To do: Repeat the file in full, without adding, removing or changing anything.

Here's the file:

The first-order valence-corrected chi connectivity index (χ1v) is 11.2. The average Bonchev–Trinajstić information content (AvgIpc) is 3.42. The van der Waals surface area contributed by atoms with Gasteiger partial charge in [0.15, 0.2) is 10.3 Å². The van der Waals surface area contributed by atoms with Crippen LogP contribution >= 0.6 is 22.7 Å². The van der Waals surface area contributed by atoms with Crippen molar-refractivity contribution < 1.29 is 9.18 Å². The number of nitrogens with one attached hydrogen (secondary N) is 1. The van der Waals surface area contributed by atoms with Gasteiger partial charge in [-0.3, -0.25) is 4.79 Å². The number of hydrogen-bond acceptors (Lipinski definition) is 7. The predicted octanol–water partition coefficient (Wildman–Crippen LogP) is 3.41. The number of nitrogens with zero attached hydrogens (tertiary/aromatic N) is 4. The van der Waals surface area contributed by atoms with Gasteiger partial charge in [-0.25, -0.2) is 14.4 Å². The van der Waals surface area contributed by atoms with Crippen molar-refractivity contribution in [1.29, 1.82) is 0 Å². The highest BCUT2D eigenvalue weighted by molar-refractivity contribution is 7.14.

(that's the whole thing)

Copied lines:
The first-order valence-corrected chi connectivity index (χ1v) is 11.2. The average Bonchev–Trinajstić information content (AvgIpc) is 3.42. The van der Waals surface area contributed by atoms with Gasteiger partial charge in [0.15, 0.2) is 10.3 Å². The van der Waals surface area contributed by atoms with Crippen LogP contribution >= 0.6 is 22.7 Å². The van der Waals surface area contributed by atoms with Crippen molar-refractivity contribution < 1.29 is 9.18 Å². The number of nitrogens with one attached hydrogen (secondary N) is 1. The van der Waals surface area contributed by atoms with Gasteiger partial charge in [-0.3, -0.25) is 4.79 Å². The number of hydrogen-bond acceptors (Lipinski definition) is 7. The predicted octanol–water partition coefficient (Wildman–Crippen LogP) is 3.41. The number of nitrogens with zero attached hydrogens (tertiary/aromatic N) is 4. The van der Waals surface area contributed by atoms with Gasteiger partial charge in [-0.25, -0.2) is 14.4 Å². The van der Waals surface area contributed by atoms with Crippen molar-refractivity contribution in [1.29, 1.82) is 0 Å². The highest BCUT2D eigenvalue weighted by molar-refractivity contribution is 7.14.